ATLANTA -- Nick Faldo and Paul Azinger haven't seen much of
each other since their spirited match in the '93 Ryder Cup ended in
a draw. They will be side-by-side this week at the Tour
Championship, starting their new roles as golf analysts for ABC
The network will be the first to have a three-man booth in golf,
although Azinger and Faldo will only work together with host Mike
Tirico for about a half-dozen tournaments in 2005.
"Their personalities were so divergent," ABC golf producer
Mark Loomis said. "But they believed in what they said, and they
also listened to others. I thought the two of them together will be
Faldo's dry sense of humor and Azinger's sharp wit were on
display during a news conference as ABC announced its talent lineup
for next year.
"I think the timing was good," said Faldo, a six-time major
champion. "I was frustrated with my golf the last couple of years.
I got mentally tired. So I thought if I'm mentally screwed up,
maybe I'll make a great announcer."
Azinger said he was looking forward to having a conversation
"We haven't had a whole lot to say to each other in the last 20
years, so it's going to be fun getting to know Nick a little bit,"
Azinger said. "I know Nick does two things a little slower than I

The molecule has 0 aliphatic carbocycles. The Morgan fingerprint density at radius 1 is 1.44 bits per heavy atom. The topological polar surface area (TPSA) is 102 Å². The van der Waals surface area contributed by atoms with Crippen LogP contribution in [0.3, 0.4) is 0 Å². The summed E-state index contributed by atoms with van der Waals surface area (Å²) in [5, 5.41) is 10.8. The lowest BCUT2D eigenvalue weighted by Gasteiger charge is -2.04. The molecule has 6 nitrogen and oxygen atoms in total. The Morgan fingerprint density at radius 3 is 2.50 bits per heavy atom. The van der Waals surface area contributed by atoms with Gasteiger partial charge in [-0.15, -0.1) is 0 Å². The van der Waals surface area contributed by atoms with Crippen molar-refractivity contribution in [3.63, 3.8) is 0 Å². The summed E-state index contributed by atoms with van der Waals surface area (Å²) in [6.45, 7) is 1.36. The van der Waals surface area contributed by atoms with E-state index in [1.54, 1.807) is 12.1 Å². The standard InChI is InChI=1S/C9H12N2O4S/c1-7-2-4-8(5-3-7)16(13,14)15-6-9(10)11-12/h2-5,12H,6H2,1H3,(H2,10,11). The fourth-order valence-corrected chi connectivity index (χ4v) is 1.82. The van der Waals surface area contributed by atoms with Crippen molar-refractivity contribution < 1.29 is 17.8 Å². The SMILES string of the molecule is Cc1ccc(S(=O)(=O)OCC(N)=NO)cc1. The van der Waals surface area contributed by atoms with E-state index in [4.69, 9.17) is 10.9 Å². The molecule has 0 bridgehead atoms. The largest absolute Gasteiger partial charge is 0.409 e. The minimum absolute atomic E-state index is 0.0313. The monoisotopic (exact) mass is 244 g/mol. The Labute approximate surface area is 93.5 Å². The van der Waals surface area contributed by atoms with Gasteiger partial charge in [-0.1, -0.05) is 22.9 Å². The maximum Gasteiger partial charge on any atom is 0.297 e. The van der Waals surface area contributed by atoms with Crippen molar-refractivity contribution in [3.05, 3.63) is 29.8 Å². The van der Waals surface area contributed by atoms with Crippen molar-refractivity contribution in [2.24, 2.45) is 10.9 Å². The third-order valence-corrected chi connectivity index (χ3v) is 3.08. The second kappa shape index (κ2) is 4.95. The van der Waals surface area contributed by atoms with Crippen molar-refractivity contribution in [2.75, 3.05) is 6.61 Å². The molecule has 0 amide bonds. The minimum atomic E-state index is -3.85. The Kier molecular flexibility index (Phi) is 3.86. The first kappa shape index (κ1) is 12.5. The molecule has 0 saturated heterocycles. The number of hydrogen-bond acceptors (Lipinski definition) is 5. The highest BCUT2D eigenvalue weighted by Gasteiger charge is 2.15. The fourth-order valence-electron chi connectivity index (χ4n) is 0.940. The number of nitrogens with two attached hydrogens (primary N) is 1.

do. One is probably hit a golf ball, and the other is fixing his
Both signed two-year contracts that coincide with the end of the
PGA Tour's television deal through 2006.
Ian Baker-Finch, who had been working in the booth after Curtis
Strange left in June, will be calling various holes during
tournament coverage. On-course analysts will include Judy Rankin,
Billy Ray Brown and Bob Rosburg.
Steve Melnyk will not return. ABC also used Hal Sutton this
year, but he is not returning in 2005.
It was a difficult decision for Azinger, 44, who has been
working on his game and has only one PGA Tour victory in the last
11 years (2000 Sony Open) since recovering from lymphoma.
"If I was playing great golf, I probably wouldn't be sitting
here," Azinger said. "But the 18th tower just doesn't come
available very often. There's only three of them on the major
Azinger also said ABC's schedule did not conflict too much with
his playing schedule. The only PGA Tour event he will miss because
of network duties is the Nissan Open at Riviera.
He finished 126th on the money list after a bogey-bogey finish
to miss the cut at Innisbrook. Azinger said he would not use a
one-time exemption from the career money list to keep his card, but
would rely on his status as a past champion to play about 15
tournaments a year.